“I tell you, love your enemies and pray for those who persecute you, that you may be children of your Father in heaven… If you love those who love you, what reward will you get? Are not even the tax collectors doing that? And if you greet only your own people, what are you doing more than others?

I don’t know whether I agree with the sentiment, but it’s clear that the man had stark moral convictions. Just like the book of Prophets, Jesus’ words are a wake-up call that forces us to reexamine our basic moral premises.

Allen: I think you’re right in identifying Jesus’ suffering as key to his appeal. I became interested in the subject as a natural result of my experience with chronic pain. At a difficult time in my diagnosis, I had the good fortune of spending five months living with an evangelical pastor and his family. Their unshakable belief that God not only cared about our suffering but shared in it was a tremendously powerful one. In this view, we’re all placed in the position of the thief dying next to Jesus on the cross:

“One of the criminals who were hanged there was hurling abuse at Jesus: ‘Are You not the Christ? Save Yourself and us!’ But the other rebuked him: ‘Do you not even fear God, since you are under the same sentence of condemnation?’ […] And Jesus said to the criminal: ‘Truly I say to you, today you shall be with Me in Paradise.'”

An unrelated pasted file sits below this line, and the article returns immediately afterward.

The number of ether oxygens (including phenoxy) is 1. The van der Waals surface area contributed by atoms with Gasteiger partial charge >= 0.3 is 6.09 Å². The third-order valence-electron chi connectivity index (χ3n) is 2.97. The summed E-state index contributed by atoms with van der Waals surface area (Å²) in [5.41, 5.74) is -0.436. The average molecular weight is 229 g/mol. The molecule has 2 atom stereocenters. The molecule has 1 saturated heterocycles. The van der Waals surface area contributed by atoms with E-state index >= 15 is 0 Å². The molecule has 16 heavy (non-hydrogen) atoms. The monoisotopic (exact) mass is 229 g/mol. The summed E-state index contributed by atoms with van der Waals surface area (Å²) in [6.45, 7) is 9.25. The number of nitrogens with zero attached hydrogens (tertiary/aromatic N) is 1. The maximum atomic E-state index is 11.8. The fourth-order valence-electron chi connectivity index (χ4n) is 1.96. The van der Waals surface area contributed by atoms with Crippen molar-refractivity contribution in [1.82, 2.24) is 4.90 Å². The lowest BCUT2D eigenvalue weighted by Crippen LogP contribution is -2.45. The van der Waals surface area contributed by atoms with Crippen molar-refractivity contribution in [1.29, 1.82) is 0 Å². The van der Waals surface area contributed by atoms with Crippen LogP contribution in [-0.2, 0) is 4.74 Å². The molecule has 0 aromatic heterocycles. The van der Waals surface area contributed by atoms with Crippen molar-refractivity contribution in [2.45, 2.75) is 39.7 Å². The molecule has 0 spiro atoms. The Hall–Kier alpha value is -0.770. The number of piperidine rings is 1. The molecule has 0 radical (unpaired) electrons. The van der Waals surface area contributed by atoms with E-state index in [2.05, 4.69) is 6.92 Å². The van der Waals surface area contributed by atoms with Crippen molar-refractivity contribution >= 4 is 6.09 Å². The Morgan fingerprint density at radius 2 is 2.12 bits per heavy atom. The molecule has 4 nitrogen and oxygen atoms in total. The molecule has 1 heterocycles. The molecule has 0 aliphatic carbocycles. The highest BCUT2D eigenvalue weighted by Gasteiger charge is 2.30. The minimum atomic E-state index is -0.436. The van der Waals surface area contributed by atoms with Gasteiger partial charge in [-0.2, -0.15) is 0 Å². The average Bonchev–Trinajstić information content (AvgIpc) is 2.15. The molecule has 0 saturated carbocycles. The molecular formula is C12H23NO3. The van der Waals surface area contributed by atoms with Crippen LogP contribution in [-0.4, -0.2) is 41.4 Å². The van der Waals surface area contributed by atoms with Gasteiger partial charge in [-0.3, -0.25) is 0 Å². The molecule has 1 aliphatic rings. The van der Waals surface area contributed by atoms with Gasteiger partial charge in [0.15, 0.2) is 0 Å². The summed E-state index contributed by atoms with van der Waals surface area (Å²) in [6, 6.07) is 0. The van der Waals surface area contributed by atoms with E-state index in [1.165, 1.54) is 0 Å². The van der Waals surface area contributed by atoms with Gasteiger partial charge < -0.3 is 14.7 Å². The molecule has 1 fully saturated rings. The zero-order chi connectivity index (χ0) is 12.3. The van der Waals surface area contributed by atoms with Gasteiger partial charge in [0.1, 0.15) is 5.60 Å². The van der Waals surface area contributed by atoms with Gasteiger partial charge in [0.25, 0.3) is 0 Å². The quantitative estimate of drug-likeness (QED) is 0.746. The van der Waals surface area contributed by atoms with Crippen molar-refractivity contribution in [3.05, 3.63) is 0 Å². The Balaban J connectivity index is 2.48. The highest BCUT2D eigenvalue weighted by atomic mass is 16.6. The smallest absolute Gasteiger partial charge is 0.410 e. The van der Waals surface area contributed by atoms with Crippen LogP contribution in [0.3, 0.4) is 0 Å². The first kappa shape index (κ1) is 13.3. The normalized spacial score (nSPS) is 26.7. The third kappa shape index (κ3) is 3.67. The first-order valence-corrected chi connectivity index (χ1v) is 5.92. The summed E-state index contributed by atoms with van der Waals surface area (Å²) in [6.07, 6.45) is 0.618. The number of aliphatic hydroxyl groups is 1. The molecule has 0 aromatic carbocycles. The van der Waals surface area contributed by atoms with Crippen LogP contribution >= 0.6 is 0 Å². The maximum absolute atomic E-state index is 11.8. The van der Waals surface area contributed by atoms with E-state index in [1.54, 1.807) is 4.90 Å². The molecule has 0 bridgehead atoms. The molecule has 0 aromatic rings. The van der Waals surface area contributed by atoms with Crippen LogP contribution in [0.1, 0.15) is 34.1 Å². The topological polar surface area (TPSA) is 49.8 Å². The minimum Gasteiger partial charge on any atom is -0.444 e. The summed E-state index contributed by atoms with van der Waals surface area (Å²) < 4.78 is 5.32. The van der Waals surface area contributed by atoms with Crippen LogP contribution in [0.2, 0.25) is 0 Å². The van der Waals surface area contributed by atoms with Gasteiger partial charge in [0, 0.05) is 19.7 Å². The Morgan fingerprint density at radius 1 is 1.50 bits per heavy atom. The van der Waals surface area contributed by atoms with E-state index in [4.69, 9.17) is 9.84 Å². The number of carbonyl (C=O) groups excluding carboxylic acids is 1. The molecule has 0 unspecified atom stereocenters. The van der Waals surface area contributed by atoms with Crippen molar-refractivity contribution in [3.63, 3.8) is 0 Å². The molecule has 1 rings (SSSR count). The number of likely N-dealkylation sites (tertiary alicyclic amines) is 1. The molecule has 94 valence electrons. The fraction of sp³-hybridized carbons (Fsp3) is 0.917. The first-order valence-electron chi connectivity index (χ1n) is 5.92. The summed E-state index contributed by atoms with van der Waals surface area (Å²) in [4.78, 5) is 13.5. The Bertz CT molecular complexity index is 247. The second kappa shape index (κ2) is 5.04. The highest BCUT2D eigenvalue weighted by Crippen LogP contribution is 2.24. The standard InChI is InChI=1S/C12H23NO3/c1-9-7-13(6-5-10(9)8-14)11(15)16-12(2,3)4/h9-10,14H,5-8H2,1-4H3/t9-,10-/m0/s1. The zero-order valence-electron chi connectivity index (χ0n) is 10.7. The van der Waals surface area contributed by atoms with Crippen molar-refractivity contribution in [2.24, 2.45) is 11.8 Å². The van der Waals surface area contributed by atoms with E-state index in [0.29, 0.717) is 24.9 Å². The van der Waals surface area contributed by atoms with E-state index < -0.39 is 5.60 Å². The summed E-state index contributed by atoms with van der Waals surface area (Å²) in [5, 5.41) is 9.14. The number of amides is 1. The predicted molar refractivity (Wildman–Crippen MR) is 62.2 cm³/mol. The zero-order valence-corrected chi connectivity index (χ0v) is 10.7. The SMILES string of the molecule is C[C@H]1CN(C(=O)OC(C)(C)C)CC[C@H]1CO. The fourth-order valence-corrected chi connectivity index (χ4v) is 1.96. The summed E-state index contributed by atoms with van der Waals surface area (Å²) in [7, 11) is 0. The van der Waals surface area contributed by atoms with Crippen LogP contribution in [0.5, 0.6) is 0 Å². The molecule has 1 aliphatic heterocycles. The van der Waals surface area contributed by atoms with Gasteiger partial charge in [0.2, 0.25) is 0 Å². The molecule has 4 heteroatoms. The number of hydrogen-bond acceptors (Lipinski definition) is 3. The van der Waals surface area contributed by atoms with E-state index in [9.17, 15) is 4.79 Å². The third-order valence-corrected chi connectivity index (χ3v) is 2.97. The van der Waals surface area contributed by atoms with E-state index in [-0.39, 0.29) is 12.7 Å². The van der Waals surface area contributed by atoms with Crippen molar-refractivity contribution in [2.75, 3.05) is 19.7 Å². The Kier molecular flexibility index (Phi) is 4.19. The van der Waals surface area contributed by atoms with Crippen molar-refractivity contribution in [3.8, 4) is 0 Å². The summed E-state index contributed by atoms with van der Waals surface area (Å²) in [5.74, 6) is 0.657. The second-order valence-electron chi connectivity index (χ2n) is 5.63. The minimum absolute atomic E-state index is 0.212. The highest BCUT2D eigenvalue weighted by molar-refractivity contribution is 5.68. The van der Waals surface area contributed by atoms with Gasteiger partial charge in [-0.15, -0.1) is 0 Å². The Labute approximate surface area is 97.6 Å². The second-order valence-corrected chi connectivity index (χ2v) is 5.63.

The belief that unmerited suffering is redemptive — to sacrifice in the knowledge that the most important being in the world made a far greater sacrifice for me — is a tempting dogma to take up.

Indeed, the rishonim themselves were very possibly influenced by Christian theology in their depiction of kiddush hashem, martyrdom for God’s name. We find the most well-known example in Avinu Malkenu: “Our Father, Our King, [forgive us] for the sake of of those who were killed in Your holy name.” On a similar note, Christians understood the binding of Isaac to foreshadow the death of Jesus, and the rabbis seem to have engaged with that reading. Take a look at the fifth-century midrashic description of Isaac’s terrible journey toward his seemingly certain death– “He was like a man who carries a cross over his shoulders.”– or the eighth-century Pirkei Rabbi Eliezer, which even imagines Isaac’s actual death and resurrection on the altar.

But appropriating Jesus’ story courts two major difficulties: one intellectual, the other historical. As you’ve said, even within a highly unorthodox theology, it’s hard to clarify and defend the claim that God — or the universe, nature, fate, whatever — literally cares for us. (I’m not saying it’s impossible; that’s a discussion for another time.)